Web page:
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The notion of Free Will has been debated at least since the days of Aristotle, and the proper identification of what this human sensation really is or how it works remains far from our grasp.
However, a recent fascinating study from Angela Sirigu at CNRS Cognitive Neuroscience Centre in Bron, France was published in Science that discovers a possible bread crumb as to how our brain processes what we sense as Free Will. The research uses direct cortical stimulation in awake patients undergoing surgery to identify areas in the brain that seem to directly link to one’s “desire” to move an arm or a tongue and to the actual sensation of movement… even when no actual movement of a limb occurred.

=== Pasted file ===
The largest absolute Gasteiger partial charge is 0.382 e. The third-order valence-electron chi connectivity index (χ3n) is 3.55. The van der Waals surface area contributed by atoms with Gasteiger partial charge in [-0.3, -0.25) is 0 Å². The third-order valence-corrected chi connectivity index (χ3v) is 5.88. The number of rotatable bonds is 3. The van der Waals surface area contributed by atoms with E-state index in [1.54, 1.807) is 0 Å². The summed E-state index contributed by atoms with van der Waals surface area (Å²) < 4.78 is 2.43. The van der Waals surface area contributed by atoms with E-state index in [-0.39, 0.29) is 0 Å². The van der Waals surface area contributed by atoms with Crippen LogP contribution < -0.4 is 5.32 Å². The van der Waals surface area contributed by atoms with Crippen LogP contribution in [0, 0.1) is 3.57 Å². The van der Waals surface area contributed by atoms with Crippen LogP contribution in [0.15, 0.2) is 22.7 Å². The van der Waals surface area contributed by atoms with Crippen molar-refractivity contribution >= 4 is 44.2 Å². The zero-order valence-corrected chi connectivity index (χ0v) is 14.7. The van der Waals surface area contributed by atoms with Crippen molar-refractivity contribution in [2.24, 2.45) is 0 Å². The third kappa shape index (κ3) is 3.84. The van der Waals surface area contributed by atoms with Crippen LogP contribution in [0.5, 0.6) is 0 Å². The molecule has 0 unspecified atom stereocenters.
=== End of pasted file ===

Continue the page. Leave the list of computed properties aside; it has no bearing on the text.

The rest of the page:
Pulling a direct connection from this work to the observation of Free Will is like pulling a magic rabbit out of a top hat. Free Will as we personally sense it is so much more than a causal relationship between one neural network in the brain telling another neural network to do something else. In fact, it seems that this very description of direct causality is the antithesis of what Free Will might be.
Free Will is more like … well, it’s more like … Of course, if I could complete this sentence then I would be considered more brilliant than 2300+ years of human thinkers. But, it is certainly a real sensation than human beings have, which is why we’ve been talking about it for so long. It’s a complicated sensation and one that can only emerge from a complicated computational network like our brain.
“Possible site of free will found in brain” :: NewScientist :: May 7, 2009 :: [ READ ]
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